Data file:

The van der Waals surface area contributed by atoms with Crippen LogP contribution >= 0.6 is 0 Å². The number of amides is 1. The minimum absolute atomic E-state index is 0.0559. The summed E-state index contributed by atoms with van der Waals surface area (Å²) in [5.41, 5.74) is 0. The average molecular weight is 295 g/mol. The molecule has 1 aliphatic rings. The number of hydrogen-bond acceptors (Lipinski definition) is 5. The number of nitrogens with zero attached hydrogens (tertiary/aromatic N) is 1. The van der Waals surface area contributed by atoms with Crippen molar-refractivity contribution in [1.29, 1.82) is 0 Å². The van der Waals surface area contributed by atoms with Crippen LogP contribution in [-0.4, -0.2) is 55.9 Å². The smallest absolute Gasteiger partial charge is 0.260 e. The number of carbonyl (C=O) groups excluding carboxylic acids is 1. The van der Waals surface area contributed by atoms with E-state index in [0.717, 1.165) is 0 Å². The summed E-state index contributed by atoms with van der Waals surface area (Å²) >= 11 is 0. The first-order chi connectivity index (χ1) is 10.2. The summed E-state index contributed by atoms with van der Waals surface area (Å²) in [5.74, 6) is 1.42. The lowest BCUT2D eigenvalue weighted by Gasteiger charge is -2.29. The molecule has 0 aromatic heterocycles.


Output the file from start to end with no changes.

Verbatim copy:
The van der Waals surface area contributed by atoms with Crippen LogP contribution >= 0.6 is 0 Å². The number of amides is 1. The minimum absolute atomic E-state index is 0.0559. The summed E-state index contributed by atoms with van der Waals surface area (Å²) in [5.41, 5.74) is 0. The average molecular weight is 295 g/mol. The molecule has 1 aliphatic rings. The number of hydrogen-bond acceptors (Lipinski definition) is 5. The number of nitrogens with zero attached hydrogens (tertiary/aromatic N) is 1. The van der Waals surface area contributed by atoms with Crippen molar-refractivity contribution in [1.29, 1.82) is 0 Å². The van der Waals surface area contributed by atoms with Crippen LogP contribution in [-0.4, -0.2) is 55.9 Å². The smallest absolute Gasteiger partial charge is 0.260 e. The number of carbonyl (C=O) groups excluding carboxylic acids is 1. The van der Waals surface area contributed by atoms with E-state index in [0.717, 1.165) is 0 Å². The summed E-state index contributed by atoms with van der Waals surface area (Å²) >= 11 is 0. The first-order chi connectivity index (χ1) is 10.2. The summed E-state index contributed by atoms with van der Waals surface area (Å²) in [5.74, 6) is 1.42. The lowest BCUT2D eigenvalue weighted by Gasteiger charge is -2.29. The molecule has 0 aromatic heterocycles.